Warner Library serves Tarrytown and Sleepy Hollow. There’s a big browsing section of what new books the library bought.
Title: A People’s History of American Empire: a Graphic Adaptation
Publication Information: New York, N.Y.: Metropolitan Books/Henry Holt and Co., c2008; 1st ed.
ISBN: 978-0-8050-7779-7; 0-8050-7779-0; 978-0-8050-8744-4; 0-8050-8744-3
Library of Congress Classification: E183.7
Dewey Decimal Classification: 973
Library of Congress Subject Headings:
United States–Foreign relations–Comic books, strips, etc.
United States–Territorial expansion–Comic books, strips, etc.
Imperialism–History–Comic books, strips, etc.
United States–Social conditions–Comic books, strips, etc.
Social movements–United States–History–Comic books, strips, etc.
Zinn, Howard, 1922- –Comic books, strips, etc.
Historians–United States–Biography–Comic books, strips, etc.
This graphic novel is based on Howard Zinn’s book, The People’s History of the United States. As Paul Buhle states in the preface, “It is intended to present key insights in Howard Zinn’s marvelous volume in light of another art form …”
This isn’t the history you learned in grade school.
The graphic novel hits key points in U.S. history, led by Howard Zinn, who is portrayed as a speaker at an anti-Iraq War rally. Zinn starts at the end of the nineteenth century, with the massacre at Wounded Knee, then goes on to discuss the Spanish-American War, and the conquest of the Philippines. The socio-economic conditions in the country at the turn of the century and how the so-called “robber barons” exploited the masses. This led to the creation of labor unions–and how the U.S. government did everything in its power to assist the capitalists against the unions.
All activities of the U.S. government are for capitalism–the military-industrial complex that Eisenhower warned of in his farewell speech. Nothing here was of any great surprise to me. There were some “Ahhhhh” moments, such as the revelation that Woodrow Wilson, in an attempt to ensure that the Entente Powers could continue to buy American-made munitions even when bank credits could not cover the cost, allowed the Federal Reserve Banks to accept “bankers’ acceptances” from them. This, according to Zinn, amounted to an act of war (p. 84). Then there was the suggestion by Zinn that the U.S. dropped the atomic bombs on Hiroshima and Nagasaki to quickly end the war before the Soviet Union could invade Japan. Thus, the Japanese surrendered to the U.S.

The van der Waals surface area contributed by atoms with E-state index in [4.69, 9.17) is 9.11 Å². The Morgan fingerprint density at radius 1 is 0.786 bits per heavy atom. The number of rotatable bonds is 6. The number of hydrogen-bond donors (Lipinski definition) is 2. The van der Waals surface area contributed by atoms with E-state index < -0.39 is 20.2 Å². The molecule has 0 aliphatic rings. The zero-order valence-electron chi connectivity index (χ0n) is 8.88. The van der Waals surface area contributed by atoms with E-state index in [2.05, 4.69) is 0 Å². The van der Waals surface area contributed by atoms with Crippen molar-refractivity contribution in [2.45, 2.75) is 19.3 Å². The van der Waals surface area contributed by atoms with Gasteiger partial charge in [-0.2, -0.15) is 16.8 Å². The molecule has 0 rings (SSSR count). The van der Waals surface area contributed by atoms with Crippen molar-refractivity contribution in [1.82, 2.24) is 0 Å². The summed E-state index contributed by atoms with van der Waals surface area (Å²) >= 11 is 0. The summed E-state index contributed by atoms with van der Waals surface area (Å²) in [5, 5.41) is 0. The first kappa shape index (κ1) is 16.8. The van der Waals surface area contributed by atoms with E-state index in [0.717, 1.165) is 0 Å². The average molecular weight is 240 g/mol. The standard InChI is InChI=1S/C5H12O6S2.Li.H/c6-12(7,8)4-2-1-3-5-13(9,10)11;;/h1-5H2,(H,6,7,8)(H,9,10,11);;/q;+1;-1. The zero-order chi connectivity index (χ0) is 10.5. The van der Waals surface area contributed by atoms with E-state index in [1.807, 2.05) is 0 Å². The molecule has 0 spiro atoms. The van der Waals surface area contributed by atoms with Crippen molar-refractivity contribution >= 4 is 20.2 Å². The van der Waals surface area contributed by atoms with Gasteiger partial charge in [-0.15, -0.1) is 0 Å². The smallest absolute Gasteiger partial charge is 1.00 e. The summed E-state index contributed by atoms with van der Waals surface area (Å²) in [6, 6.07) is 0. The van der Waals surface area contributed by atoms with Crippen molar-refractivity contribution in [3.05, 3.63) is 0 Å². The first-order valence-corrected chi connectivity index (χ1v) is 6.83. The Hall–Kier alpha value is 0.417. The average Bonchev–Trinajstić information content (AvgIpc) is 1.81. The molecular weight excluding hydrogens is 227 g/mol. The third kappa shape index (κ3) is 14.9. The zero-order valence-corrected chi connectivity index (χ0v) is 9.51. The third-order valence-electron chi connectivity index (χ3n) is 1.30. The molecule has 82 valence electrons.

Then there’s the depressing antics of the Central Intelligence Agency in Latin America: El Salvadore, Nicaragua, etc. that merely created misery for the people in those countries. Neither the Democrats nor the Republicans differ on their foreign policy, which is done to create new markets. The Iran-Iraq War? We supplied both sides with armaments. Making money is the name of the game. Iran-Contra is covered, and the only man who went to jail (for four days) from it was sentenced for stealing a street sign (p. 230).
Perhaps the most bizarre chapter in the whole book is seven, “The Cool War.” In the 1950s, there was a concerted attempt to enforce conformity to prove that the “American way of life” was far superior to communism. However, war was declared on those who wore the “zoot suit,” a fashion statement that was seen as subversive during the war and after. There were attempts to keep apart Mexican Americans, African Americans, and White Americans as they listened to R&B and danced to it. Comic books came under fire as “subversive,” which led to self-censorship under the Comics Code Authority. “Loyalty oaths” were forced on workers in government and the private sector. It was in this atmosphere that Eugene McCarthy’s communist witch hunt thrived.
A very thought-provoking book. Zinn ends on a positive note. Things CAN be changed, as the end of the Vietnam War, segregation, and Solidarity’s eventual overthrow of the communist system in Poland, demonstrate. People can change the system for the better.